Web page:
Chocolate dipped shortbread a versatile cookie
Vail, CO, Colorado
Editor’s note: Living in the Colorado high country is pure joy. Baking in it isn’t. High altitude makes cookies spread in the pan, cakes fall, and few baked goods turn out as they do at sea level. This Life is Sweet column presents recipes and tips to make baking in the mountains successful.
Though I knew her only briefly, I’ve thought of this friend several times a year for the last decade. She was generous enough to share this recipe for dipped chocolate chip shortbread with me and I’m grateful to her every time I make it.
And, I make it fairly often. Even though I’ve prepared hundreds of different cookies and tried so many cookie recipes that I can’t remember them all, this is one I come back to again and again. It is a lovely little thing ” buttery, tender, and rich with chocolate and nuts. It is equally at home in a lunch box, with berries or sorbet for dessert, or at high tea. And, it is very easy to make.
The key to its success is to use a light hand when making the dough. If it is overworked, it will lose its tender, appealing texture.
The recipe can be doubled and the cookies freeze well if wrapped air tight.
1/2 cup of butter, at room temperature
1/4 cup of confectioners’ sugar
3/4 teaspoon of vanilla
1 cup of flour (to measure flour: stir the flour to loosen and aerate it, gently spoon flour into measuring cup and level the top)
1 cup of mini chocolate chips, divided
1 tablespoon of vegetable shortening (liquid or solid) or butter, or a combination (I use butter and canola oil)
1/3 cup of pecans, toasted and chopped fine
Preheat the oven to 350 degrees, with a rack in the center position. Line a baking sheet with parchment paper or aluminum foil. Do NOT grease the pan or the cookies may spread too much ( a common problem at high altitude).
Using a wooden spoon or an electric mixer on low speed, mix the softened butter, vanilla, and confectioners’ sugar only until the butter is creamed and no sugar is visible.
Gently stir in the flour. Stop stirring as soon as the flour is almost all absorbed. Then, add a half cup of the mini chocolate chips and gently fold or knead them into the batter. As you do this, the rest of the flour will be combined with the butter mixture.
Pull off portions of the batter and roll them into balls that are about one to one and a fourth inches in diameter. In your hands or on a countertop, roll the balls into cylinders that are about two inches in length. Place each cylinder on the lined cookie sheet, spacing them about one inch apart. To assure even baking, make sure all the cookies are the same width and length.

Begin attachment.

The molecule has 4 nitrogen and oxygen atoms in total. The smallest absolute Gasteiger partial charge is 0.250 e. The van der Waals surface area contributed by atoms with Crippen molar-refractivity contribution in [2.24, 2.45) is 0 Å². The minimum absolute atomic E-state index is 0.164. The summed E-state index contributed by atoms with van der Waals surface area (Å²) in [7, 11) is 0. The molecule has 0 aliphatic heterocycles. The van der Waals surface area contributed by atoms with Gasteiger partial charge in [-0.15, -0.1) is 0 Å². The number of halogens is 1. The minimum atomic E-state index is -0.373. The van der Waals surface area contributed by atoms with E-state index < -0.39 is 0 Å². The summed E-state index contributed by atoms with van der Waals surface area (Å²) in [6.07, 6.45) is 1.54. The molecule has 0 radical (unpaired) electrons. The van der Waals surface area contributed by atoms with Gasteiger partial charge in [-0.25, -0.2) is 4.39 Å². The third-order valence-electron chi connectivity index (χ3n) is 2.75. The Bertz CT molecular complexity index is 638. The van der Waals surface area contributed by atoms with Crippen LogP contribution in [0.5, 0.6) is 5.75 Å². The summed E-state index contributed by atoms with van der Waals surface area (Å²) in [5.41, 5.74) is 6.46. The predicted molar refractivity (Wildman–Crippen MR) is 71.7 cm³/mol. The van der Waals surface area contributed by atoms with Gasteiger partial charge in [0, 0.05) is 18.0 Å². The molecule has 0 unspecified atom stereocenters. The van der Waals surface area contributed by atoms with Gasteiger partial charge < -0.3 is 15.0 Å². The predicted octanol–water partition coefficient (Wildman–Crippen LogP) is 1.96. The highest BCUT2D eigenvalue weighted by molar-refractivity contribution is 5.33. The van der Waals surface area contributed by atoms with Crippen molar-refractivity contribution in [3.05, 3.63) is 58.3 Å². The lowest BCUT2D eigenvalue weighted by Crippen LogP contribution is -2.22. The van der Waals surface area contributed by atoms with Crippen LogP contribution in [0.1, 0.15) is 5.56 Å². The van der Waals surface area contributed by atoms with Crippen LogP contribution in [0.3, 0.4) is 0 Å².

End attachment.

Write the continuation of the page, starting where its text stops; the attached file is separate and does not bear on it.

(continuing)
Place the cookies, on the cookie sheet, in the freezer and freeze them for about ten minutes. This will help prevent spreading when they are baked.
Bake until the cookies are set and the bottoms have colored to a light gold. This took about 15 minutes in my oven, but the time may vary depending upon the size of the cookies, the amount of time in the freezer, and your oven.
Place the cookie sheet on a cooling rack. When the cookies have cooled about 4 to 5 minutes, carefully remove them from the baking pan and place them directly on the cooling rack to cool completely. Save the pan and the pan liner, you can use them again when you dip the cookies in their glaze.
When the cookies are entirely cool, make the glaze: Place the remaining half cup of chocolate chips and the butter and/or vegetable oil in a one-cup glass measuring cup or a small bowl (if you will melt them in the microwave) or a small heavy-bottomed pan (if you will melt them on the stove top). Using a low temperature (I microwave for two minutes on level 4), and stirring often, melt the chips and butter/oil and combine them completely. If the combination is too thick to allow easy dipping of the cookies, stir in a tiny bit more oil.
Place the chopped, toasted pecans in a small dish. Brush the crumbs off each cookie and dip the top into the chocolate, covering about half the cookie’s surface. Roll the warm chocolate in the pecans and place the cookie on the parchment paper or aluminum foil.
Let the chocolate set. To speed up this process, place the cookies, on the cookie sheet, in the refrigerator until the chocolate is firm.
Vera Dawson lives in Summit County, where she bakes almost every day. Her recipes have been tested in her home kitchen and, whenever necessary, altered until they work at our altitude. Contact Dawson with comments about this column and/or baking questions at firstname.lastname@example.org.
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